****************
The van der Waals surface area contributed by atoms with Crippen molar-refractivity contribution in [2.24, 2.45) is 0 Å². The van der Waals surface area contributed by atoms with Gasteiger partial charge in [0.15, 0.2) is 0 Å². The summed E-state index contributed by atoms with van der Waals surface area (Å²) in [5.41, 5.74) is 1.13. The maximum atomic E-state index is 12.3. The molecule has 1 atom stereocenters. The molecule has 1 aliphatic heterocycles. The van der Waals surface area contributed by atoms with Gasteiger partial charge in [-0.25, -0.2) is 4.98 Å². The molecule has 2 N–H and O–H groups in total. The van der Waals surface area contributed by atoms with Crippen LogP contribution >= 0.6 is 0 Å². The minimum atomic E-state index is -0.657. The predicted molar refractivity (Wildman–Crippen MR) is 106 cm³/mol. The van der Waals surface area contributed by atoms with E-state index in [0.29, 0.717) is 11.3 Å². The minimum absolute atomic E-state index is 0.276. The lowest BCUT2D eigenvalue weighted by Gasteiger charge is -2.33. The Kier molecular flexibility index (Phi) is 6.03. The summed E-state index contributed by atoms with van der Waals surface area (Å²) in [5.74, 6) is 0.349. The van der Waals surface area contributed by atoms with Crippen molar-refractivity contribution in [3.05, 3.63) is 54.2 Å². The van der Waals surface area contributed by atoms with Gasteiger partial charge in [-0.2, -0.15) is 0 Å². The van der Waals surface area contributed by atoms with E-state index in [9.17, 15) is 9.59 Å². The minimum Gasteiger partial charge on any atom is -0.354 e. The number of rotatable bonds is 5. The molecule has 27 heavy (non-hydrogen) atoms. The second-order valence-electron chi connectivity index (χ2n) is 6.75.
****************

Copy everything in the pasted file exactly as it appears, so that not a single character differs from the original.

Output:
The van der Waals surface area contributed by atoms with Crippen molar-refractivity contribution in [2.24, 2.45) is 0 Å². The van der Waals surface area contributed by atoms with Gasteiger partial charge in [0.15, 0.2) is 0 Å². The summed E-state index contributed by atoms with van der Waals surface area (Å²) in [5.41, 5.74) is 1.13. The maximum atomic E-state index is 12.3. The molecule has 1 atom stereocenters. The molecule has 1 aliphatic heterocycles. The van der Waals surface area contributed by atoms with Gasteiger partial charge in [-0.25, -0.2) is 4.98 Å². The molecule has 2 N–H and O–H groups in total. The van der Waals surface area contributed by atoms with Crippen LogP contribution >= 0.6 is 0 Å². The minimum atomic E-state index is -0.657. The predicted molar refractivity (Wildman–Crippen MR) is 106 cm³/mol. The van der Waals surface area contributed by atoms with E-state index in [0.29, 0.717) is 11.3 Å². The minimum absolute atomic E-state index is 0.276. The lowest BCUT2D eigenvalue weighted by Gasteiger charge is -2.33. The Kier molecular flexibility index (Phi) is 6.03. The summed E-state index contributed by atoms with van der Waals surface area (Å²) in [5.74, 6) is 0.349. The van der Waals surface area contributed by atoms with Crippen molar-refractivity contribution in [3.05, 3.63) is 54.2 Å². The van der Waals surface area contributed by atoms with Gasteiger partial charge in [-0.2, -0.15) is 0 Å². The van der Waals surface area contributed by atoms with E-state index in [9.17, 15) is 9.59 Å². The minimum Gasteiger partial charge on any atom is -0.354 e. The number of rotatable bonds is 5. The molecule has 27 heavy (non-hydrogen) atoms. The second-order valence-electron chi connectivity index (χ2n) is 6.75.